· Monitor activity: Airlines need to assess the possibility of fraud at the point of transaction, including the purchase or redemption of points or miles. Also, as CyberSource recommends, carriers need to shield accounts in their loyalty programs. One needs to identify fraud at account creation and login, and monitor accounts for suspicious activity. It is recommend that one should assess monitor device information throughout the customer lifecycle, from the account opening to account login and transactional activity.
· Keeping data/ information secure: Customers hate identify theft, so keeping such data secure is a must. Of course, if airlines fail when it comes to custodial responsibility to secure customer information, the trust factor takes a beating. According to a global study (in December 2015) by a digital security specialist Gemalto, around 64% of people surveyed worldwide are unlikely to shop or do business again with a company that had experienced a breach where financial information was stolen, and almost half (49%) had the same opinion when it came to data breaches where personal information was stolen.
· Stringent verification: There is a need to go beyond conventional passwords and PIN based approach. As highlighted by Visa, biometrics offer “the only way to link” a person’s physical identity to his or her digital identity. Biometric authentication features fingerprints, facial recognition to authenticate one’s identity. This is something that cannot be replicated with ease.
· Being savvy with data: Connexions Loyalty asserts that it’s imperative to link data sets with identities, i. e customer loyalty data with customer transactional data, social and digital behavior, demographics etc.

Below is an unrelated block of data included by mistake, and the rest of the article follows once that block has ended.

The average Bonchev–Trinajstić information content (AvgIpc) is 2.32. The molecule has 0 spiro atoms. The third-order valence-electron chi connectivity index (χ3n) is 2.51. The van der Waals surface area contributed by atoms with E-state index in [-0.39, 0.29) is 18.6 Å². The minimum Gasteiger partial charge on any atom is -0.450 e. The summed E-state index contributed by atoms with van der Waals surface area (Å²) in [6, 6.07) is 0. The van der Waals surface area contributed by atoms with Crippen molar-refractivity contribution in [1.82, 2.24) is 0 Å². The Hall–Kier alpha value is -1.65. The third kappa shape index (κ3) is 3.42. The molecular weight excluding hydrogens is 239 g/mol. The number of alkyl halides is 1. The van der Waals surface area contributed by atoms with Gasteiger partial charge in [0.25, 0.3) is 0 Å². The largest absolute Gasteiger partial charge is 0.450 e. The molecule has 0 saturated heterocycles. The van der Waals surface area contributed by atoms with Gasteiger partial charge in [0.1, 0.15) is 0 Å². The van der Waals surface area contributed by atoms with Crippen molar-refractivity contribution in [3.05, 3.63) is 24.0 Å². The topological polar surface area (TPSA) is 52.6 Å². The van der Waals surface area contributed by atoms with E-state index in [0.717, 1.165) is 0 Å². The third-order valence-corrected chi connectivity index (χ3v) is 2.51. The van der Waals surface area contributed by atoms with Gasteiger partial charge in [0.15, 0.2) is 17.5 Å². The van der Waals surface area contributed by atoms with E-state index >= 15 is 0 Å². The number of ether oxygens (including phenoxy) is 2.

· CX shouldn’t be jeopardized: Any measure taken to prevent fraud shouldn’t jeopardize the customer experience. Stronger collaboration is required, with fraud prevention, IT and marketing interacting regularly to ensure a loyal customer is offered a superlative experience.
· Create awareness: I generally don’t even access my loyalty account till it’s time to redeem an award. Does this give a fraudster a window to act? Airlines need to inform their loyalty program members to be more vigilant, share information about breaches and the significance of setting new password from time to time.
Overall, airlines need to look at a meticulous fraud initiative that is fit for particular needs, featuring real-time monitoring method, including analytics, scoring, device data, product based rules, behavioural monitoring, and geographic analysis.
Its time airlines make the most of machine-learning and rules-based systems to combat this malice. Taking a look at the bigger picture, online fraud is a massive issuer. According to an initiative taken by the Europol in June, an international law enforcement operation targeting airline fraudsters resulted in the detention and investigation of 140 individuals found in possession of tickets bought using stolen or fake credit card details. Those arrested during the operation “were also found to be involved in other forms of crimes, including human trafficking, drug trafficking, cybercrime and terrorism”. Talking of rewards fraud detection and prevention, it definitely calls for a long-term plan. Balancing security, revenue optimization and above all no comprise in delivering a desired customer experience is a must.
Ai is scheduled to conduct the Loyalty Fraud Prevention Discussion Group APAC, a complimentary meeting to stop the threat of loyalty fraud, in Kuala Lumpur (22 August, 2016).